This pyramid has five tiers, on top of which are four basalt columns, each about four metres high, which originally supported the roof of the temple that topped the pyramid.

The columns have been carved to resemble warriors, each armed with a spear thrower, chest armour in the shape of a butterfly, and back armour carved in the shape of a sun.
9. Monte Albán complex

Answer: Zapotec

Monte Albán does not have much in the way of the pyramids that have been featured at other sites, but its Gran Plaza holds a large number of carved monuments called the 'Danzantes' (dancers). These are mostly male figures that are grotesquely contorted, and are now thought to represent sacrificial victims.

The Gran Plaza lies between two large platforms, each reached by a massive staircase, at its northern and southern ends; the eastern and western sides are flanked by smaller platforms and mounds.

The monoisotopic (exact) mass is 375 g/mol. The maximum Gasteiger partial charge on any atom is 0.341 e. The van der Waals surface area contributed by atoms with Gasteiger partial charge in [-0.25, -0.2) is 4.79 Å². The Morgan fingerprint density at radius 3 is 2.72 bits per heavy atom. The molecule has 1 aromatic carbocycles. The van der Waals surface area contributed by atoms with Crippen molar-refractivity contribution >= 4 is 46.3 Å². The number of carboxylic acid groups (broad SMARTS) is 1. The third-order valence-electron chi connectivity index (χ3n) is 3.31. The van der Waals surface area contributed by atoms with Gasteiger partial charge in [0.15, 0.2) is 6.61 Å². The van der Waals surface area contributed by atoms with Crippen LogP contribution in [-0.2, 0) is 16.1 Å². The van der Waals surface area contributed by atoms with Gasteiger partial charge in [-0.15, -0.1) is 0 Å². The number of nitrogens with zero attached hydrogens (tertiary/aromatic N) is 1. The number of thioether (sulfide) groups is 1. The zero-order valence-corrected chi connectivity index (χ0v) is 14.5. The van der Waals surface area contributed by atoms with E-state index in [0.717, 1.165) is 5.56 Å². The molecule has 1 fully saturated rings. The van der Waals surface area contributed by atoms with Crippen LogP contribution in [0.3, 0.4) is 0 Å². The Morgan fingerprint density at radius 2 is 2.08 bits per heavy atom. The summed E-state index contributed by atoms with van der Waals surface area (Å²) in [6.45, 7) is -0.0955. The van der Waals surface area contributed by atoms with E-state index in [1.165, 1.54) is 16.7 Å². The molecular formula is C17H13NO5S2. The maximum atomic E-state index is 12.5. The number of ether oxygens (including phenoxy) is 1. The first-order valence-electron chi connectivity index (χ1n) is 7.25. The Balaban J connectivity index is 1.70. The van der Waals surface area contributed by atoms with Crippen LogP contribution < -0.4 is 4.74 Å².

Another series of mounds runs down the centre of plaza. The platforms and mounds contained residences, temples, sacrificial altars, astronomical structures, handball courts, and other buildings necessary for the functioning of the Zapotec society in this fortified city which had been abandoned by around 1000 CE.
10. Temple of Kukulcan at Chichen Itza

Answer: Maya

Also known by its Spanish name 'El Castillo' (the castle), this step pyramid with a stairway running up each side is probably the first image most people bring to mind when they think of Mayan pyramids. Kukulcan was a Mayan deity, roughly corresponding to the Aztec deity Quetzalcoatl. Each of the stairways has 91 steps; if you count the temple platform on top of the pyramid as one more step, you get a total of 365, the number of days in the year.

This pyramid was constructed so that its sides and vertices align with significant celestial events.

While it was probably not intended, the presence of serpent sculptures running along the balustrades on each side of the stairway on the northern face provide a popular tourist event: in the late afternoon of each equinox, there is a period of time when the shadows cast by the sun create the illusion that there is a serpent crawling down the side of the pyramid.
Source: Author looney_tunes

This quiz was reviewed by FunTrivia editor stedman before going online.